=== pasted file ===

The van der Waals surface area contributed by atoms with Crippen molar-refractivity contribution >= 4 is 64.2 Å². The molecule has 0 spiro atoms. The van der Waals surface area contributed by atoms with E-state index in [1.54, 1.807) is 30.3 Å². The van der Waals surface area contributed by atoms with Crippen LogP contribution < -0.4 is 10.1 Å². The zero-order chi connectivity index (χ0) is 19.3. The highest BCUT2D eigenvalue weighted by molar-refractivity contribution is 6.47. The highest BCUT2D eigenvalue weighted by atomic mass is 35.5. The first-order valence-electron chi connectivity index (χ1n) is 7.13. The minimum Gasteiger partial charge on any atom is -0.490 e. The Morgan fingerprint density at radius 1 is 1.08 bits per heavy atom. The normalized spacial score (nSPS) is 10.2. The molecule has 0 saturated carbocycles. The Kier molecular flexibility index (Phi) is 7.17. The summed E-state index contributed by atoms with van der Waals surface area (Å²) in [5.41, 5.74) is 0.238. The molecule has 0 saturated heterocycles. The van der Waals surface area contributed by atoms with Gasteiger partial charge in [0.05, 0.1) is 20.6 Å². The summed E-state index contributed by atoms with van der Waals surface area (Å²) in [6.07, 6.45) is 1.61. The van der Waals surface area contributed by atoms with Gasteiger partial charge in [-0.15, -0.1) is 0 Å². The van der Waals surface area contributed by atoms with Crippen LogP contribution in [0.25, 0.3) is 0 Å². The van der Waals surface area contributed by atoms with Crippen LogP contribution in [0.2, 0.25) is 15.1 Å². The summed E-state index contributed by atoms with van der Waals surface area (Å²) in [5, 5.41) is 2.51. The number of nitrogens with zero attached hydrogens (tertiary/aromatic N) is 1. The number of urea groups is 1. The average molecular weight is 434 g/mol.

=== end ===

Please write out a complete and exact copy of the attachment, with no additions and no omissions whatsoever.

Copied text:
The van der Waals surface area contributed by atoms with Crippen molar-refractivity contribution >= 4 is 64.2 Å². The molecule has 0 spiro atoms. The van der Waals surface area contributed by atoms with E-state index in [1.54, 1.807) is 30.3 Å². The van der Waals surface area contributed by atoms with Crippen LogP contribution < -0.4 is 10.1 Å². The zero-order chi connectivity index (χ0) is 19.3. The highest BCUT2D eigenvalue weighted by molar-refractivity contribution is 6.47. The highest BCUT2D eigenvalue weighted by atomic mass is 35.5. The first-order valence-electron chi connectivity index (χ1n) is 7.13. The minimum Gasteiger partial charge on any atom is -0.490 e. The Morgan fingerprint density at radius 1 is 1.08 bits per heavy atom. The normalized spacial score (nSPS) is 10.2. The molecule has 0 saturated carbocycles. The Kier molecular flexibility index (Phi) is 7.17. The summed E-state index contributed by atoms with van der Waals surface area (Å²) in [5.41, 5.74) is 0.238. The molecule has 0 saturated heterocycles. The van der Waals surface area contributed by atoms with Gasteiger partial charge in [0.05, 0.1) is 20.6 Å². The summed E-state index contributed by atoms with van der Waals surface area (Å²) in [6.07, 6.45) is 1.61. The van der Waals surface area contributed by atoms with Gasteiger partial charge in [-0.15, -0.1) is 0 Å². The van der Waals surface area contributed by atoms with Crippen LogP contribution in [0.25, 0.3) is 0 Å². The van der Waals surface area contributed by atoms with Crippen LogP contribution in [0.2, 0.25) is 15.1 Å². The summed E-state index contributed by atoms with van der Waals surface area (Å²) in [5, 5.41) is 2.51. The number of nitrogens with zero attached hydrogens (tertiary/aromatic N) is 1. The number of urea groups is 1. The average molecular weight is 434 g/mol.